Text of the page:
Let’s illustrate developmental, structural or substantive editing as an example of paragraph edit in Chapter 2 – Review of Related Literature of an imaginary dissertation/thesis. The standard practice to the introductory paragraph/s of Chapter 2 is a synthesis/brief overview the major concepts/highlights that the research writer came across in the Review. However, the tendency of degree candidates is simply to write a one or two-sentence introduction such as: “This Chapter reviews literature and studies related to this research. It notes/reports foreign and local studies, books, journals and also articles from the web” — an introduction that begs for substance! The Review proceeds and begins each sentence with the author/s name. To illustrate, we would find something like this — “Mager (2010) said, . ..” followed by another sentence “Kaye (1999) wrote that . . ..” Continuing this enumeration mentioning a third author, the fourth sentence says “Thorton (2012) noted that . . ..” and “Macy and Allen contributed another research that concluded that . . .” and so on. The non-use of proper transition words/phrases between the quotes/reporting of research findings drawn from the related literature makes the paragraph lack structure and therefore, falls short of a meaningful presentation. This reports a simple list or enumeration of related literature, not a Review as Chapter 2 indicates. To lend logic, (hence, meaning), transition words could be used, such as: likewise/similarly (if the two successive findings share similar ideas); furthermore (if the succeeding findings add a dimension to the earlier one); or however/contrary to Mager’s (2010) findings (if the next findings bear some disagreements). Without these transition words/phrases, the series of sentences with each began with an author’s name would sound much like reciting a litany of the saints! Referred also as stylistic/line editing, it involves recasting sentences for clarity and flow.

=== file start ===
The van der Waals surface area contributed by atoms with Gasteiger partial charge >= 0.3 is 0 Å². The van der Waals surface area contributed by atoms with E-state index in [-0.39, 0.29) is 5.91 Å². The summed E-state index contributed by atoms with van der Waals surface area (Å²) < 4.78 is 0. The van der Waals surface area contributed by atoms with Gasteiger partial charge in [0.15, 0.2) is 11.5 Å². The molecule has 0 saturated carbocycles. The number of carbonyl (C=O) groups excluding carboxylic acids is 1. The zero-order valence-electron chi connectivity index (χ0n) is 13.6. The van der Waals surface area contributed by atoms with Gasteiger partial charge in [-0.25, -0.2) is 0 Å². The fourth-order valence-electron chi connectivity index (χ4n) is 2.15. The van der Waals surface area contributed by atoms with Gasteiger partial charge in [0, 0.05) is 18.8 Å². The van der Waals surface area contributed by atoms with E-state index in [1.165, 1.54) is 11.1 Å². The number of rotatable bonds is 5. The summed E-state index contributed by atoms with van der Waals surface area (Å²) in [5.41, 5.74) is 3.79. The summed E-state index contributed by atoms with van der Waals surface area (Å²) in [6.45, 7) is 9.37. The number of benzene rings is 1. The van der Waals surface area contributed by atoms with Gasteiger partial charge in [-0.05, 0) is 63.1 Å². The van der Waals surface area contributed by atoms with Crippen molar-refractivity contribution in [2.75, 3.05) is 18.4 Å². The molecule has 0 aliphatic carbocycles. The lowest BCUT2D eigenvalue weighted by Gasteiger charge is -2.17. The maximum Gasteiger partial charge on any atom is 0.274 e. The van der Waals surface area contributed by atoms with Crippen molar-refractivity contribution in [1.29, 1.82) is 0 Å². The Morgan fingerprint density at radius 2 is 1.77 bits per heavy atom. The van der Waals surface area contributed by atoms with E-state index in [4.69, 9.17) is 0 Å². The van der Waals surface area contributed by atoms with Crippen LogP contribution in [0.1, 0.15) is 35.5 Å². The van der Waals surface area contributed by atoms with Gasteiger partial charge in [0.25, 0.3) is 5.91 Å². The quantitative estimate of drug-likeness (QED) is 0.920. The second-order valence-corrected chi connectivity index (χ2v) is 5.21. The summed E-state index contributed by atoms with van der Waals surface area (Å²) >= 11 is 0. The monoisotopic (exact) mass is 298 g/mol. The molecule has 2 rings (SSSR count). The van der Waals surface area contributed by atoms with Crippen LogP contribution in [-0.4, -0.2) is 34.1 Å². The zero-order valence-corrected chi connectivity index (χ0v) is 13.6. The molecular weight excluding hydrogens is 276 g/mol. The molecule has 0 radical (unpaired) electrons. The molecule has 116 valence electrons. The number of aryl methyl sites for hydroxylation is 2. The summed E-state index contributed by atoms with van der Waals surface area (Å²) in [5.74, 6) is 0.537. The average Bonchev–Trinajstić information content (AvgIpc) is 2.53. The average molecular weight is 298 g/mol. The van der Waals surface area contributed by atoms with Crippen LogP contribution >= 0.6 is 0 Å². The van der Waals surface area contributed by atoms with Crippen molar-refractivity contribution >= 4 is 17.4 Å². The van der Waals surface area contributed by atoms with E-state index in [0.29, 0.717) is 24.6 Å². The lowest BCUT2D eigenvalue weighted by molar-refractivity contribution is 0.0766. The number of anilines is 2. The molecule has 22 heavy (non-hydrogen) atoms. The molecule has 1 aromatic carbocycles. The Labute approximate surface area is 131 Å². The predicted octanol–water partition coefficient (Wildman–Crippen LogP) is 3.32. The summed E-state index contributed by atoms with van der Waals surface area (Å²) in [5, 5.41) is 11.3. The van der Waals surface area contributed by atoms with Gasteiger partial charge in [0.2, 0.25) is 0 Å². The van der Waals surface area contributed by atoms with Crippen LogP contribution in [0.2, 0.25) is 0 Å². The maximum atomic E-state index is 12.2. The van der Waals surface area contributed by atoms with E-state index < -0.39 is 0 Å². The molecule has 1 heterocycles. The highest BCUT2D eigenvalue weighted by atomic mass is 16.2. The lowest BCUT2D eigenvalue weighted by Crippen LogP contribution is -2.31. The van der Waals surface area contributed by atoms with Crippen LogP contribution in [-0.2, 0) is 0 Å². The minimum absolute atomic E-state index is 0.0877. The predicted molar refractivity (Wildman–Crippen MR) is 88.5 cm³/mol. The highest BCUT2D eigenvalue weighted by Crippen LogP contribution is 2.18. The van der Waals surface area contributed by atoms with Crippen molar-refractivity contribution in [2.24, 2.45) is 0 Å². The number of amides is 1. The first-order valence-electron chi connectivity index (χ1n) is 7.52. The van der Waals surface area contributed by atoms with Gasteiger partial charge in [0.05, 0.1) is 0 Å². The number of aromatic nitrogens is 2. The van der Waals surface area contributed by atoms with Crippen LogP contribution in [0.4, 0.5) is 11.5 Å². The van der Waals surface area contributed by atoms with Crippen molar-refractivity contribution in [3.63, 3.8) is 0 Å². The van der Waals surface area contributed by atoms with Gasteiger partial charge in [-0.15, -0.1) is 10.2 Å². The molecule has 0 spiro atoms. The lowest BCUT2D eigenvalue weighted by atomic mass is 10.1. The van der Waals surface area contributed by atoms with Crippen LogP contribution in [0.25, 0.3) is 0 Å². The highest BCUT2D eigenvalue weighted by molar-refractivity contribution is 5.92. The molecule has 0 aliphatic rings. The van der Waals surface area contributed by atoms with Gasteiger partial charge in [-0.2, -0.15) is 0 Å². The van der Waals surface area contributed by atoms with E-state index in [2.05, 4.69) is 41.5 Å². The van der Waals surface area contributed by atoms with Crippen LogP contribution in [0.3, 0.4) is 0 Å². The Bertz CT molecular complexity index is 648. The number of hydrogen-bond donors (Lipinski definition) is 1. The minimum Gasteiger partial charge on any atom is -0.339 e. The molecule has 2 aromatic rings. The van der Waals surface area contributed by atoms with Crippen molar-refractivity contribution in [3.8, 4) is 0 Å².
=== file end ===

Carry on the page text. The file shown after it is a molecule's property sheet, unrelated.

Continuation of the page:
Structural/development/substantive edit could overlap with what one source refers to as paragraph edit. To illustrate, let’s read the succeeding paragraphs of Chapter 2 of the same imaginary thesis or dissertation. Let’s suppose the immediate paragraph after the introduction is Para-1 and which describes the correlation findings in a set of variables. Proceeding to read, we note that the succeeding paragraphs (para-2, 3 and 4), seemingly carries the writer away, and begins describing correlations in the context of an altogether different set of variables. At para-5, we find the writer goes back to variables discussed in para-1. We find he continues in para -5 the ideas he left hanging in para -1. Aha! The writer seems to suddenly remember variables he was describing in para 01. We wonder why his flow of thought stopped after para-1. Anyway, we are supposed to edit, not mind read. So, we move para-5 to be para-2 instead. This edit calls for large chunks of the text (para -5) to be moved around or cut down.